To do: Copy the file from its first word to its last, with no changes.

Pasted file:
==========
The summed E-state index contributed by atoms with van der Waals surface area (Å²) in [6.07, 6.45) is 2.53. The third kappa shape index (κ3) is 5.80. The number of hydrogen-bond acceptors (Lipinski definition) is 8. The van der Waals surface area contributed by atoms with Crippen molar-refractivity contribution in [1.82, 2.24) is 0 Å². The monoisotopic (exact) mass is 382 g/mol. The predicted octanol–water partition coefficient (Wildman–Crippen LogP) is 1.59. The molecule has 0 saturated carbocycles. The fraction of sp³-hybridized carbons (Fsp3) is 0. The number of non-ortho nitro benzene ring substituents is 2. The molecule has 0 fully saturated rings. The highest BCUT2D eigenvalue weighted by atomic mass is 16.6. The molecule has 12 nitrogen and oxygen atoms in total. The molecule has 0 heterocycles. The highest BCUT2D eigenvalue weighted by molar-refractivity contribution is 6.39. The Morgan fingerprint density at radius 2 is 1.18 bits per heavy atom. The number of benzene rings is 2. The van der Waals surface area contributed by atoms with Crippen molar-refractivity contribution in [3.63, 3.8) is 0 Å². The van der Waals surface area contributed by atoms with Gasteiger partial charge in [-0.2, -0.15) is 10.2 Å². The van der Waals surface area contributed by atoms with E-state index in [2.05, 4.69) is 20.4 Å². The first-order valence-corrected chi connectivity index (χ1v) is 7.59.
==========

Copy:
The summed E-state index contributed by atoms with van der Waals surface area (Å²) in [6.07, 6.45) is 2.53. The third kappa shape index (κ3) is 5.80. The number of hydrogen-bond acceptors (Lipinski definition) is 8. The van der Waals surface area contributed by atoms with Crippen molar-refractivity contribution in [1.82, 2.24) is 0 Å². The monoisotopic (exact) mass is 382 g/mol. The predicted octanol–water partition coefficient (Wildman–Crippen LogP) is 1.59. The molecule has 0 saturated carbocycles. The fraction of sp³-hybridized carbons (Fsp3) is 0. The number of non-ortho nitro benzene ring substituents is 2. The molecule has 0 fully saturated rings. The highest BCUT2D eigenvalue weighted by atomic mass is 16.6. The molecule has 12 nitrogen and oxygen atoms in total. The molecule has 0 heterocycles. The highest BCUT2D eigenvalue weighted by molar-refractivity contribution is 6.39. The Morgan fingerprint density at radius 2 is 1.18 bits per heavy atom. The number of benzene rings is 2. The van der Waals surface area contributed by atoms with Crippen molar-refractivity contribution in [3.63, 3.8) is 0 Å². The van der Waals surface area contributed by atoms with Gasteiger partial charge in [-0.2, -0.15) is 10.2 Å². The van der Waals surface area contributed by atoms with E-state index in [2.05, 4.69) is 20.4 Å². The first-order valence-corrected chi connectivity index (χ1v) is 7.59.